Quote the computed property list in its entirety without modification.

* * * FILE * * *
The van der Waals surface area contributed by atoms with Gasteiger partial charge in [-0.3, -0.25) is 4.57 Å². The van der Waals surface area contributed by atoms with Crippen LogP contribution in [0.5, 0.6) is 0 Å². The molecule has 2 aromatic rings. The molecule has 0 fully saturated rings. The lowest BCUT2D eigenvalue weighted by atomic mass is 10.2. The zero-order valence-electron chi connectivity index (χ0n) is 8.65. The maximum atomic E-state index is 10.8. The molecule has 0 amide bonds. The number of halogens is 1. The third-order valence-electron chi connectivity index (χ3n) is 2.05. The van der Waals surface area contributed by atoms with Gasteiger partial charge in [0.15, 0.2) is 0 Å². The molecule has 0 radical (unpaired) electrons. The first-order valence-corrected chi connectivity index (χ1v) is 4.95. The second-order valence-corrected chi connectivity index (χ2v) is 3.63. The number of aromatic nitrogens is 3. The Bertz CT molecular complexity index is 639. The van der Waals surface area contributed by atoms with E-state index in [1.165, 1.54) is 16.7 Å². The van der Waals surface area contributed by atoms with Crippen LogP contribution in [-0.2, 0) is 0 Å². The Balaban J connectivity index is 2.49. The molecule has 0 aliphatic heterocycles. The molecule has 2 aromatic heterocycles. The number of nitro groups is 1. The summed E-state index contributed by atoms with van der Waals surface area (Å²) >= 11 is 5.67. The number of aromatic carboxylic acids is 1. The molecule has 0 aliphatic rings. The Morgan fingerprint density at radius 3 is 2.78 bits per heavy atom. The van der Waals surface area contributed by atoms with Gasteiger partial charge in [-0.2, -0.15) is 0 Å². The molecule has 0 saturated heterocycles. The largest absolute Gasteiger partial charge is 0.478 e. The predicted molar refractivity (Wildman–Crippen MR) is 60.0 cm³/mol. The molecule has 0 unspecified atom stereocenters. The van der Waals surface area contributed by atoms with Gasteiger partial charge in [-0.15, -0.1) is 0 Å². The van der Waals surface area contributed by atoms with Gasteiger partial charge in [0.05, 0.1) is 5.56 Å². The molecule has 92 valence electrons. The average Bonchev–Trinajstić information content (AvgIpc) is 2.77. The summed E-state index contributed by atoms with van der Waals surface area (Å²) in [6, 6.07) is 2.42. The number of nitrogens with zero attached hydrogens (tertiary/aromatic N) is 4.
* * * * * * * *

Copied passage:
The van der Waals surface area contributed by atoms with Gasteiger partial charge in [-0.3, -0.25) is 4.57 Å². The van der Waals surface area contributed by atoms with Crippen LogP contribution in [0.5, 0.6) is 0 Å². The molecule has 2 aromatic rings. The molecule has 0 fully saturated rings. The lowest BCUT2D eigenvalue weighted by atomic mass is 10.2. The zero-order valence-electron chi connectivity index (χ0n) is 8.65. The maximum atomic E-state index is 10.8. The molecule has 0 amide bonds. The number of halogens is 1. The third-order valence-electron chi connectivity index (χ3n) is 2.05. The van der Waals surface area contributed by atoms with Gasteiger partial charge in [0.15, 0.2) is 0 Å². The molecule has 0 radical (unpaired) electrons. The first-order valence-corrected chi connectivity index (χ1v) is 4.95. The second-order valence-corrected chi connectivity index (χ2v) is 3.63. The number of aromatic nitrogens is 3. The Bertz CT molecular complexity index is 639. The van der Waals surface area contributed by atoms with E-state index in [1.165, 1.54) is 16.7 Å². The van der Waals surface area contributed by atoms with Crippen LogP contribution in [-0.2, 0) is 0 Å². The Balaban J connectivity index is 2.49. The molecule has 0 aliphatic heterocycles. The molecule has 2 aromatic heterocycles. The number of nitro groups is 1. The summed E-state index contributed by atoms with van der Waals surface area (Å²) >= 11 is 5.67. The number of aromatic carboxylic acids is 1. The molecule has 0 aliphatic rings. The Morgan fingerprint density at radius 3 is 2.78 bits per heavy atom. The van der Waals surface area contributed by atoms with Gasteiger partial charge in [-0.2, -0.15) is 0 Å². The molecule has 0 saturated heterocycles. The largest absolute Gasteiger partial charge is 0.478 e. The predicted molar refractivity (Wildman–Crippen MR) is 60.0 cm³/mol. The molecule has 0 unspecified atom stereocenters. The van der Waals surface area contributed by atoms with Gasteiger partial charge in [-0.15, -0.1) is 0 Å². The van der Waals surface area contributed by atoms with Gasteiger partial charge in [0.05, 0.1) is 5.56 Å². The molecule has 92 valence electrons. The average Bonchev–Trinajstić information content (AvgIpc) is 2.77. The summed E-state index contributed by atoms with van der Waals surface area (Å²) in [6, 6.07) is 2.42. The number of nitrogens with zero attached hydrogens (tertiary/aromatic N) is 4.